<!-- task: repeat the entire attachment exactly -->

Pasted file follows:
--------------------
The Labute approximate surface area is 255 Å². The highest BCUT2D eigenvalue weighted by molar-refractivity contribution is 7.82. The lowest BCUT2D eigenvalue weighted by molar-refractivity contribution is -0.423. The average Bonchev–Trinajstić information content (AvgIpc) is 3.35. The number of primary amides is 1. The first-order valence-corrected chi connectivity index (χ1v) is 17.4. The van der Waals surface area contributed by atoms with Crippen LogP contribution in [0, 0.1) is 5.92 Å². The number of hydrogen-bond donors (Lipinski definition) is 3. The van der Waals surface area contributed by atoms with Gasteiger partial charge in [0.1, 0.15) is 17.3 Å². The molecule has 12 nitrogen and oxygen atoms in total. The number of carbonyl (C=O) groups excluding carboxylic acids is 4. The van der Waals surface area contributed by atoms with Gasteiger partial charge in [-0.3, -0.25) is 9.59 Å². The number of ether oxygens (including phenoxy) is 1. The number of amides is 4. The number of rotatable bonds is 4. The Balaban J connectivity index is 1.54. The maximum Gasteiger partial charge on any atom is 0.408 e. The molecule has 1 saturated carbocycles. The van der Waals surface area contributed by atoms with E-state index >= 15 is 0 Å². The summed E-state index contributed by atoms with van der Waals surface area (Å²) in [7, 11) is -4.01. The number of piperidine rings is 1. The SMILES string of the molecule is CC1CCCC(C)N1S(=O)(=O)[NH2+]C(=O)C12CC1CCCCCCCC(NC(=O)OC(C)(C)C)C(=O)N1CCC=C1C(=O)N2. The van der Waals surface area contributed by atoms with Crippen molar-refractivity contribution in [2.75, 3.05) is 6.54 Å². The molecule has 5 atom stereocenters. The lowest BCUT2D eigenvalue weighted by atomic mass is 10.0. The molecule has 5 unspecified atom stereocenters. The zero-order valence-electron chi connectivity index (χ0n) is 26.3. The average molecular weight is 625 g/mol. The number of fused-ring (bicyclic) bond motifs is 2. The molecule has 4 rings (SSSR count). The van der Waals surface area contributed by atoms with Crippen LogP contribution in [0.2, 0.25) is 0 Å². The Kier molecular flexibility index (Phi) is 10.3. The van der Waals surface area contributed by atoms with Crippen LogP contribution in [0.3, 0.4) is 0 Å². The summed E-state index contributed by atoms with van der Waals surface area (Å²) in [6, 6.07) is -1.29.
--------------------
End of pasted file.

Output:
The Labute approximate surface area is 255 Å². The highest BCUT2D eigenvalue weighted by molar-refractivity contribution is 7.82. The lowest BCUT2D eigenvalue weighted by molar-refractivity contribution is -0.423. The average Bonchev–Trinajstić information content (AvgIpc) is 3.35. The number of primary amides is 1. The first-order valence-corrected chi connectivity index (χ1v) is 17.4. The van der Waals surface area contributed by atoms with Crippen LogP contribution in [0, 0.1) is 5.92 Å². The number of hydrogen-bond donors (Lipinski definition) is 3. The van der Waals surface area contributed by atoms with Gasteiger partial charge in [0.1, 0.15) is 17.3 Å². The molecule has 12 nitrogen and oxygen atoms in total. The number of carbonyl (C=O) groups excluding carboxylic acids is 4. The van der Waals surface area contributed by atoms with Gasteiger partial charge in [-0.3, -0.25) is 9.59 Å². The number of ether oxygens (including phenoxy) is 1. The number of amides is 4. The number of rotatable bonds is 4. The Balaban J connectivity index is 1.54. The maximum Gasteiger partial charge on any atom is 0.408 e. The molecule has 1 saturated carbocycles. The van der Waals surface area contributed by atoms with E-state index >= 15 is 0 Å². The summed E-state index contributed by atoms with van der Waals surface area (Å²) in [7, 11) is -4.01. The number of piperidine rings is 1. The SMILES string of the molecule is CC1CCCC(C)N1S(=O)(=O)[NH2+]C(=O)C12CC1CCCCCCCC(NC(=O)OC(C)(C)C)C(=O)N1CCC=C1C(=O)N2. The van der Waals surface area contributed by atoms with Crippen molar-refractivity contribution in [2.75, 3.05) is 6.54 Å². The molecule has 5 atom stereocenters. The lowest BCUT2D eigenvalue weighted by atomic mass is 10.0. The molecule has 5 unspecified atom stereocenters. The zero-order valence-electron chi connectivity index (χ0n) is 26.3. The average molecular weight is 625 g/mol. The number of fused-ring (bicyclic) bond motifs is 2. The molecule has 4 rings (SSSR count). The van der Waals surface area contributed by atoms with Crippen LogP contribution in [0.2, 0.25) is 0 Å². The Kier molecular flexibility index (Phi) is 10.3. The van der Waals surface area contributed by atoms with Crippen LogP contribution in [0.3, 0.4) is 0 Å². The summed E-state index contributed by atoms with van der Waals surface area (Å²) in [6, 6.07) is -1.29.